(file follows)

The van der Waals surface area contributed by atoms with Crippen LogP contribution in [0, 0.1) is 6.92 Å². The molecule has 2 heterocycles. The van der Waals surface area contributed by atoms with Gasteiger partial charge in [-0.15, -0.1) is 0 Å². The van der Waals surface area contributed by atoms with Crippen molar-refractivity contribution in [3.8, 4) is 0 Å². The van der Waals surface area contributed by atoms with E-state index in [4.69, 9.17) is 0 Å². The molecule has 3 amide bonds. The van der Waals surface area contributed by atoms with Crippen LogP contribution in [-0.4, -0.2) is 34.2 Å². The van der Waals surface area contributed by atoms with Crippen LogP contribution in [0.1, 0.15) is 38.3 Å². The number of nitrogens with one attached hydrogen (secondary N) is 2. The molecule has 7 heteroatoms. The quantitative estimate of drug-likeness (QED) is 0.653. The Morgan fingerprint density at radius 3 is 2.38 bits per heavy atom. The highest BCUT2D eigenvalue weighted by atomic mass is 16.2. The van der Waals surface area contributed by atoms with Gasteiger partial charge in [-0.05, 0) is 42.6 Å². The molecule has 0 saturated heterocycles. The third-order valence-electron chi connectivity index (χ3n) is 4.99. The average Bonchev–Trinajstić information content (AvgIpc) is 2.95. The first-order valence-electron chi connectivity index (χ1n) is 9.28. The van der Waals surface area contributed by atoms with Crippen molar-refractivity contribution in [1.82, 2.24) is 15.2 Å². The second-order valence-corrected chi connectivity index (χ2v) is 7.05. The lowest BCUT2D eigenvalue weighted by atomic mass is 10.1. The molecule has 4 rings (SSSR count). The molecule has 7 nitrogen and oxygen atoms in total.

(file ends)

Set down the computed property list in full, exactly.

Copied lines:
The van der Waals surface area contributed by atoms with Crippen LogP contribution in [0, 0.1) is 6.92 Å². The molecule has 2 heterocycles. The van der Waals surface area contributed by atoms with Gasteiger partial charge in [-0.15, -0.1) is 0 Å². The van der Waals surface area contributed by atoms with Crippen molar-refractivity contribution in [3.8, 4) is 0 Å². The van der Waals surface area contributed by atoms with E-state index in [4.69, 9.17) is 0 Å². The molecule has 3 amide bonds. The van der Waals surface area contributed by atoms with Crippen LogP contribution in [-0.4, -0.2) is 34.2 Å². The van der Waals surface area contributed by atoms with Crippen LogP contribution in [0.1, 0.15) is 38.3 Å². The number of nitrogens with one attached hydrogen (secondary N) is 2. The molecule has 7 heteroatoms. The quantitative estimate of drug-likeness (QED) is 0.653. The Morgan fingerprint density at radius 3 is 2.38 bits per heavy atom. The highest BCUT2D eigenvalue weighted by atomic mass is 16.2. The van der Waals surface area contributed by atoms with Gasteiger partial charge in [-0.05, 0) is 42.6 Å². The molecule has 0 saturated heterocycles. The third-order valence-electron chi connectivity index (χ3n) is 4.99. The average Bonchev–Trinajstić information content (AvgIpc) is 2.95. The first-order valence-electron chi connectivity index (χ1n) is 9.28. The van der Waals surface area contributed by atoms with Crippen molar-refractivity contribution in [1.82, 2.24) is 15.2 Å². The second-order valence-corrected chi connectivity index (χ2v) is 7.05. The lowest BCUT2D eigenvalue weighted by atomic mass is 10.1. The molecule has 4 rings (SSSR count). The molecule has 7 nitrogen and oxygen atoms in total.